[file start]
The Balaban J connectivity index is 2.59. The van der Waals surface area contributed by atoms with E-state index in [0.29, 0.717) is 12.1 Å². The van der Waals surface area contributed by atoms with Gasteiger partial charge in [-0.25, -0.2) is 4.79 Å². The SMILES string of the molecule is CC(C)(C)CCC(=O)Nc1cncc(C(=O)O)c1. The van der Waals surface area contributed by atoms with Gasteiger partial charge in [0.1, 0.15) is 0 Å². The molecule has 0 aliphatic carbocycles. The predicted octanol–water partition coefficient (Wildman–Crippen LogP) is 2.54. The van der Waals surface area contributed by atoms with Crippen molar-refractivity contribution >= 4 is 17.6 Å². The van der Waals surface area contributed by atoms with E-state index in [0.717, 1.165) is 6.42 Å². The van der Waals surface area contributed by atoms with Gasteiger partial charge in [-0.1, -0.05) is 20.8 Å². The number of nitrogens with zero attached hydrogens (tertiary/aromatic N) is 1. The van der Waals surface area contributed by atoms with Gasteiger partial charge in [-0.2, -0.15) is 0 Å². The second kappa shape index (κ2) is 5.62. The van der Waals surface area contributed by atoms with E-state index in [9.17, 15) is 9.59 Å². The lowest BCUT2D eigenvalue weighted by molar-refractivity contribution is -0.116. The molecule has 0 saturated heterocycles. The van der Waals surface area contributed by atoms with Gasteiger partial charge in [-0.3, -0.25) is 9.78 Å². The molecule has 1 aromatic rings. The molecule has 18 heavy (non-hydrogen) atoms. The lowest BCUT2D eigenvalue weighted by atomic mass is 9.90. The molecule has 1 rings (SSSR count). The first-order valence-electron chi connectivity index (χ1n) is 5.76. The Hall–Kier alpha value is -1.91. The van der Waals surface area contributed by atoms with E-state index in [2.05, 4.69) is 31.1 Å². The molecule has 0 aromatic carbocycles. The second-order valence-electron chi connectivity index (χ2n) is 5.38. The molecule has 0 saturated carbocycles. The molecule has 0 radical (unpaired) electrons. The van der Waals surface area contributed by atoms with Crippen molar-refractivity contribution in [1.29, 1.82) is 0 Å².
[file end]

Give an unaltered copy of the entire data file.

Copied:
The Balaban J connectivity index is 2.59. The van der Waals surface area contributed by atoms with E-state index in [0.29, 0.717) is 12.1 Å². The van der Waals surface area contributed by atoms with Gasteiger partial charge in [-0.25, -0.2) is 4.79 Å². The SMILES string of the molecule is CC(C)(C)CCC(=O)Nc1cncc(C(=O)O)c1. The van der Waals surface area contributed by atoms with Gasteiger partial charge in [0.1, 0.15) is 0 Å². The molecule has 0 aliphatic carbocycles. The predicted octanol–water partition coefficient (Wildman–Crippen LogP) is 2.54. The van der Waals surface area contributed by atoms with Crippen molar-refractivity contribution >= 4 is 17.6 Å². The van der Waals surface area contributed by atoms with E-state index in [0.717, 1.165) is 6.42 Å². The van der Waals surface area contributed by atoms with Gasteiger partial charge in [-0.1, -0.05) is 20.8 Å². The number of nitrogens with zero attached hydrogens (tertiary/aromatic N) is 1. The van der Waals surface area contributed by atoms with Gasteiger partial charge in [-0.2, -0.15) is 0 Å². The second kappa shape index (κ2) is 5.62. The van der Waals surface area contributed by atoms with E-state index in [9.17, 15) is 9.59 Å². The lowest BCUT2D eigenvalue weighted by molar-refractivity contribution is -0.116. The molecule has 0 saturated heterocycles. The van der Waals surface area contributed by atoms with Gasteiger partial charge in [-0.3, -0.25) is 9.78 Å². The molecule has 1 aromatic rings. The molecule has 18 heavy (non-hydrogen) atoms. The lowest BCUT2D eigenvalue weighted by atomic mass is 9.90. The molecule has 1 rings (SSSR count). The first-order valence-electron chi connectivity index (χ1n) is 5.76. The Hall–Kier alpha value is -1.91. The van der Waals surface area contributed by atoms with E-state index in [2.05, 4.69) is 31.1 Å². The molecule has 0 aromatic carbocycles. The second-order valence-electron chi connectivity index (χ2n) is 5.38. The molecule has 0 saturated carbocycles. The molecule has 0 radical (unpaired) electrons. The van der Waals surface area contributed by atoms with Crippen molar-refractivity contribution in [1.29, 1.82) is 0 Å².